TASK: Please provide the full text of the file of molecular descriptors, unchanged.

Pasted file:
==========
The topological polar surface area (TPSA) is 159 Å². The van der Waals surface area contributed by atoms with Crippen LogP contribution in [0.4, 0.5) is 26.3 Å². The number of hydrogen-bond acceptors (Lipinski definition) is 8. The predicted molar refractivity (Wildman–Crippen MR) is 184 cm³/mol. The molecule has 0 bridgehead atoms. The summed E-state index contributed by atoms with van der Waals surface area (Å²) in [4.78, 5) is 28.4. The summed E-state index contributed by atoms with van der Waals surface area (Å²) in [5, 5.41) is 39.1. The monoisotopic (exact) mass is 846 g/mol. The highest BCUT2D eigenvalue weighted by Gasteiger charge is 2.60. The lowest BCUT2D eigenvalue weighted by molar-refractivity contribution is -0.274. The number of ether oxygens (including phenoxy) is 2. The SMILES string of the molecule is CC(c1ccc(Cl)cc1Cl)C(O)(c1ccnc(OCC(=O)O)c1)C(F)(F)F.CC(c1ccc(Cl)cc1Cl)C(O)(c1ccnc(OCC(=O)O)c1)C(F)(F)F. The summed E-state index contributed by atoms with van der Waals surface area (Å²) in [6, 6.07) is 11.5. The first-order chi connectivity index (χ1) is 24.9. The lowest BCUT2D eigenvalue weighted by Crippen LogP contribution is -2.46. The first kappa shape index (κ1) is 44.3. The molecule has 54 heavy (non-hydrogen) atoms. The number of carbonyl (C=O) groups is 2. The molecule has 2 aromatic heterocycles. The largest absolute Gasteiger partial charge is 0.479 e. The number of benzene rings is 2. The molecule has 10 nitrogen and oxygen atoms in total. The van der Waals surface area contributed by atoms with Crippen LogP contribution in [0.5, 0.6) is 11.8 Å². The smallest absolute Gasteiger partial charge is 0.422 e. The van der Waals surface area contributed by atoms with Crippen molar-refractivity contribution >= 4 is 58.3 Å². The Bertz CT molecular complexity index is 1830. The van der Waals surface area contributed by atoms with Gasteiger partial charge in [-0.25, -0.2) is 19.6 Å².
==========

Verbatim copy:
The topological polar surface area (TPSA) is 159 Å². The van der Waals surface area contributed by atoms with Crippen LogP contribution in [0.4, 0.5) is 26.3 Å². The number of hydrogen-bond acceptors (Lipinski definition) is 8. The predicted molar refractivity (Wildman–Crippen MR) is 184 cm³/mol. The molecule has 0 bridgehead atoms. The summed E-state index contributed by atoms with van der Waals surface area (Å²) in [4.78, 5) is 28.4. The summed E-state index contributed by atoms with van der Waals surface area (Å²) in [5, 5.41) is 39.1. The monoisotopic (exact) mass is 846 g/mol. The highest BCUT2D eigenvalue weighted by Gasteiger charge is 2.60. The lowest BCUT2D eigenvalue weighted by molar-refractivity contribution is -0.274. The number of ether oxygens (including phenoxy) is 2. The SMILES string of the molecule is CC(c1ccc(Cl)cc1Cl)C(O)(c1ccnc(OCC(=O)O)c1)C(F)(F)F.CC(c1ccc(Cl)cc1Cl)C(O)(c1ccnc(OCC(=O)O)c1)C(F)(F)F. The summed E-state index contributed by atoms with van der Waals surface area (Å²) in [6, 6.07) is 11.5. The first-order chi connectivity index (χ1) is 24.9. The lowest BCUT2D eigenvalue weighted by Crippen LogP contribution is -2.46. The first kappa shape index (κ1) is 44.3. The molecule has 54 heavy (non-hydrogen) atoms. The number of carbonyl (C=O) groups is 2. The molecule has 2 aromatic heterocycles. The largest absolute Gasteiger partial charge is 0.479 e. The number of benzene rings is 2. The molecule has 10 nitrogen and oxygen atoms in total. The van der Waals surface area contributed by atoms with Crippen LogP contribution in [0.5, 0.6) is 11.8 Å². The smallest absolute Gasteiger partial charge is 0.422 e. The van der Waals surface area contributed by atoms with Crippen molar-refractivity contribution >= 4 is 58.3 Å². The Bertz CT molecular complexity index is 1830. The van der Waals surface area contributed by atoms with Gasteiger partial charge in [-0.25, -0.2) is 19.6 Å².